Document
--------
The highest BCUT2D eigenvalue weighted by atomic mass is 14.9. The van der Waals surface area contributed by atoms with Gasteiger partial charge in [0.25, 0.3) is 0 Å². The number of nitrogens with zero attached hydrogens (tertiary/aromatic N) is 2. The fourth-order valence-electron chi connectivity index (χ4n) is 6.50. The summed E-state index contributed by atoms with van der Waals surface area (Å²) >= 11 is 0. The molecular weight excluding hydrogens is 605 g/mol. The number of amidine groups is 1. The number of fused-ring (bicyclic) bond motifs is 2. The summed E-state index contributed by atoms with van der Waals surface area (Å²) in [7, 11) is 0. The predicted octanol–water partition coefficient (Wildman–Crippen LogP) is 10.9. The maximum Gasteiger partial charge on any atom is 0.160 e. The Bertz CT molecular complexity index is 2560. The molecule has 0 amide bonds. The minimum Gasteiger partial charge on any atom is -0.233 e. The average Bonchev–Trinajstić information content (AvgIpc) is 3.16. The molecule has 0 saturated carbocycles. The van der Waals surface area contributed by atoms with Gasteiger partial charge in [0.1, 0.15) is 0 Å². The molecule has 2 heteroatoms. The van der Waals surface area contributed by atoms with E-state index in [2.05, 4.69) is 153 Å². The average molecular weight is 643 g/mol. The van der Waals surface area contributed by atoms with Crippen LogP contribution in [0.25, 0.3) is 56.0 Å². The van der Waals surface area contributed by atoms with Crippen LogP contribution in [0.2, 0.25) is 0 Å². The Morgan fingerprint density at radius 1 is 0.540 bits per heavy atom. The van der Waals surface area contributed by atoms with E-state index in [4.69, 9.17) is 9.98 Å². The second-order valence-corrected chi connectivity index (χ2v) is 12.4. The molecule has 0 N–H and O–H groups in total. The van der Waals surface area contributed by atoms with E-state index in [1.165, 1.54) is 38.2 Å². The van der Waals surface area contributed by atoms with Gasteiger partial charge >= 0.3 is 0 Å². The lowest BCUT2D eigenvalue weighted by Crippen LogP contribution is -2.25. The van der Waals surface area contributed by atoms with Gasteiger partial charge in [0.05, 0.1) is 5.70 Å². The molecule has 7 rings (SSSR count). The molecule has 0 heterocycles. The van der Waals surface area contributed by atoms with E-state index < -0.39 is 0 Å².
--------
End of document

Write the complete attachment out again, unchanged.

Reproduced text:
The highest BCUT2D eigenvalue weighted by atomic mass is 14.9. The van der Waals surface area contributed by atoms with Gasteiger partial charge in [0.25, 0.3) is 0 Å². The number of nitrogens with zero attached hydrogens (tertiary/aromatic N) is 2. The fourth-order valence-electron chi connectivity index (χ4n) is 6.50. The summed E-state index contributed by atoms with van der Waals surface area (Å²) >= 11 is 0. The molecular weight excluding hydrogens is 605 g/mol. The number of amidine groups is 1. The number of fused-ring (bicyclic) bond motifs is 2. The summed E-state index contributed by atoms with van der Waals surface area (Å²) in [7, 11) is 0. The predicted octanol–water partition coefficient (Wildman–Crippen LogP) is 10.9. The maximum Gasteiger partial charge on any atom is 0.160 e. The Bertz CT molecular complexity index is 2560. The molecule has 0 amide bonds. The minimum Gasteiger partial charge on any atom is -0.233 e. The average Bonchev–Trinajstić information content (AvgIpc) is 3.16. The molecule has 0 saturated carbocycles. The van der Waals surface area contributed by atoms with Gasteiger partial charge in [0.1, 0.15) is 0 Å². The molecule has 2 heteroatoms. The van der Waals surface area contributed by atoms with E-state index in [2.05, 4.69) is 153 Å². The average molecular weight is 643 g/mol. The van der Waals surface area contributed by atoms with Crippen LogP contribution in [0.25, 0.3) is 56.0 Å². The van der Waals surface area contributed by atoms with Crippen LogP contribution in [0.2, 0.25) is 0 Å². The Morgan fingerprint density at radius 1 is 0.540 bits per heavy atom. The van der Waals surface area contributed by atoms with E-state index in [4.69, 9.17) is 9.98 Å². The second-order valence-corrected chi connectivity index (χ2v) is 12.4. The molecule has 0 N–H and O–H groups in total. The van der Waals surface area contributed by atoms with E-state index in [1.165, 1.54) is 38.2 Å². The van der Waals surface area contributed by atoms with Gasteiger partial charge >= 0.3 is 0 Å². The lowest BCUT2D eigenvalue weighted by Crippen LogP contribution is -2.25. The van der Waals surface area contributed by atoms with Gasteiger partial charge in [0.05, 0.1) is 5.70 Å². The molecule has 7 rings (SSSR count). The molecule has 0 heterocycles. The van der Waals surface area contributed by atoms with E-state index < -0.39 is 0 Å².